As of March 2022, BlackCat/ALPHV ransomware as a service (RaaS) has compromised at least 60 entities worldwide, according to a new report by the Federal Bureau of Investigation (FBI), which details detailing indicators of compromise (IOCs) associated with attacks involving BlackCat/ALPHV.

BlackCat is the first ransomware group to successfully breach organizations using RUST, considered to be a more secure programming language that offers improved performance and reliable concurrent processing.

In addition, BlackCat/ALPHV ransomware leverages previously compromised user credentials to gain initial access to the victim system. According to the FBI, once the malware establishes access, it compromises Active Directory user and administrator accounts. The malware uses Windows Task Scheduler to configure malicious Group Policy Objects (GPOs) to deploy ransomware. Initial malware deployment leverages PowerShell scripts, in conjunction with Cobalt Strike, and disables security features within the victim’s network. BlackCat/ALPHV ransomware also leverages Windows administrative tools and Microsoft Sysinternals tools during compromise; steals victim data prior to the execution of the ransomware, including from cloud providers where company or client data was stored; and, leverages Windows scripting to deploy ransomware and to compromise additional hosts.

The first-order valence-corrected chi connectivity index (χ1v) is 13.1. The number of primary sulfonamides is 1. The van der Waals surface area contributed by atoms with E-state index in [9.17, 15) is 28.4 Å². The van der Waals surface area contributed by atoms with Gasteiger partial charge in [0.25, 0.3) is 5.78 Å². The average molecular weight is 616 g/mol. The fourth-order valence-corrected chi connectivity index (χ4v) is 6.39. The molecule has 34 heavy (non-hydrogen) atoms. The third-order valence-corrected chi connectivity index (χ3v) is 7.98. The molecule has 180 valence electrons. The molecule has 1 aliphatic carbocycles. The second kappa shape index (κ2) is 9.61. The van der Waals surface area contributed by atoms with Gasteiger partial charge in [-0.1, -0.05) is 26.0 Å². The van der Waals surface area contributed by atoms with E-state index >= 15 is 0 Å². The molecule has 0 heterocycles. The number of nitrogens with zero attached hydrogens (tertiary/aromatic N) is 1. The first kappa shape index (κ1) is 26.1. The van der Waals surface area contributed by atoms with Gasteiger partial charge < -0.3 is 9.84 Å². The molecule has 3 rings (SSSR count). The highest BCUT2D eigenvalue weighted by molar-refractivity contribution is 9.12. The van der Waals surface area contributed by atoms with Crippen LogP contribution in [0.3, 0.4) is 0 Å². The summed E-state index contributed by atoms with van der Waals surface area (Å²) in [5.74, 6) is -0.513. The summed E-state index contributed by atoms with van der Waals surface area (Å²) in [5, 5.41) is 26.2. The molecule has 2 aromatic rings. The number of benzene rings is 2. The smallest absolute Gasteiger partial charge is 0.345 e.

Black-Cat affiliated threat groups typically request ransom payments of several million dollars in Bitcoin and Monero but have accepted ransom payments below the initial ransom demand amount. Many of the developers and money launderers for BlackCat/ALPHV are linked to Darkside/Blackmatter, indicating they have extensive networks and experience with ransomware operations.

The FBI recommends organizations:

  1. Review domain controllers, servers, workstations, and active directories for new or unrecognized user accounts.
  2. Regularly back up data, air gap, and password-protect backup copies offline. Ensure copies of critical data are not accessible for modification or deletion from the system where the data resides.
  3. Implement a recovery plan to maintain and retain multiple copies of sensitive or proprietary data and servers in a physically separate, segmented, secure location (e.g., hard drive, storage device, the cloud).
  4. Use multi-factor authentication where possible.